While these examples are drastic by their very nature and focus on how inattentional blindness is affected by clutter in our visual field, a new study aims to show that the condition does not always require visual focus on one specific point. Rather, evidence indicates that we can also experience inattentional blindness while we mentally focus on trying to remember something we have just seen.
Professor Nilli Lavie from the UCL Institute of Cognitive Neuroscience in London led the study and explains: “An example of where this is relevant in the real world is when people are following directions on a sat nav [GPS navigator] while driving.”
“Our research would suggest that focusing on remembering the directions we’ve just seen on the screen means that we’re more likely to fail to observe other hazards around us on the road, for example an approaching motorbike or a pedestrian on a crossing, even though we may be ‘looking’ at where we’re going.”
Study participants whose brain activity was being monitored via functional magnetic resonance imaging (MRI), were given a visual memory task to complete. Researchers found that while the participants were focused on remembering an image they had just been shown, they failed to notice a flash of light they had been asked to detect despite the fact that there was absolutely nothing else in their visual field at the time. In control trials where they were not asked to remember anything, the flash of light was easily detected.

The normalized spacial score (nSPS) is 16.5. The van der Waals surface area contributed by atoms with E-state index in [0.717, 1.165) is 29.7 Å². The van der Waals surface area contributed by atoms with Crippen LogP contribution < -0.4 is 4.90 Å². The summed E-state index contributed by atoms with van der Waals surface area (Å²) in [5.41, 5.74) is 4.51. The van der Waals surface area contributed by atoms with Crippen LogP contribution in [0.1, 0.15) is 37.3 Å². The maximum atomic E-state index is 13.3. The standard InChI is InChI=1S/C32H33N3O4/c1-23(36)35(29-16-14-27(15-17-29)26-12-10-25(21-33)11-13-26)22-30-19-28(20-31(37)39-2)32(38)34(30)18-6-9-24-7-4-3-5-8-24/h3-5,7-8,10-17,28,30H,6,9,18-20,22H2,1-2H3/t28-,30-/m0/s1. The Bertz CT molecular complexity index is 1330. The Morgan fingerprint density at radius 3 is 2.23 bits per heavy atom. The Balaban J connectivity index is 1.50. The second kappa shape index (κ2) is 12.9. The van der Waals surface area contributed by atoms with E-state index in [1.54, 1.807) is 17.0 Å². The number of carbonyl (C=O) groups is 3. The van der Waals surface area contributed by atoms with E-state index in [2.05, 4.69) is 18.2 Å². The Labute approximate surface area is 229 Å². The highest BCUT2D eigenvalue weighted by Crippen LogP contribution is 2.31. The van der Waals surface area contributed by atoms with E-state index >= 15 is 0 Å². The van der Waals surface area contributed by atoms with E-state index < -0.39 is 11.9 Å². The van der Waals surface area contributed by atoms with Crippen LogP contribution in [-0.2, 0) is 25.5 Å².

Researchers have termed this phenomenon ‘load induced blindness’. They also noted that there was a significant reduction in activity in the primary visual cortex – the area of the brain that processes incoming visual information – when the participants’ minds were not ‘loaded’ with the task of remembering the image.
Professor Lavie adds: “The ‘blindness’ seems to be caused by a breakdown in visual messages getting to the brain at the earliest stage in the pathway of information flow, which means that while the eyes ‘see’ the object, the brain does not.”
First proposed more than a decade ago by Professor Lavie, load theory is the idea that there is competition in the brain for limited processing power. It helps to explain just how the brain can mysteriously fail to detect even the most conspicuous events that cross the visual field, like the above mentioned ‘invisible gorilla’.
These findings, published in the Journal of Cognitive Neuroscience, reveal a pathway of competition in the brain between new visual information and our short-term visual memory that wasn’t understood or appreciated previously. In other words, the act of remembering something we’ve seen that isn’t currently in our field of vision can mean that we literally don’t see what we’re looking at.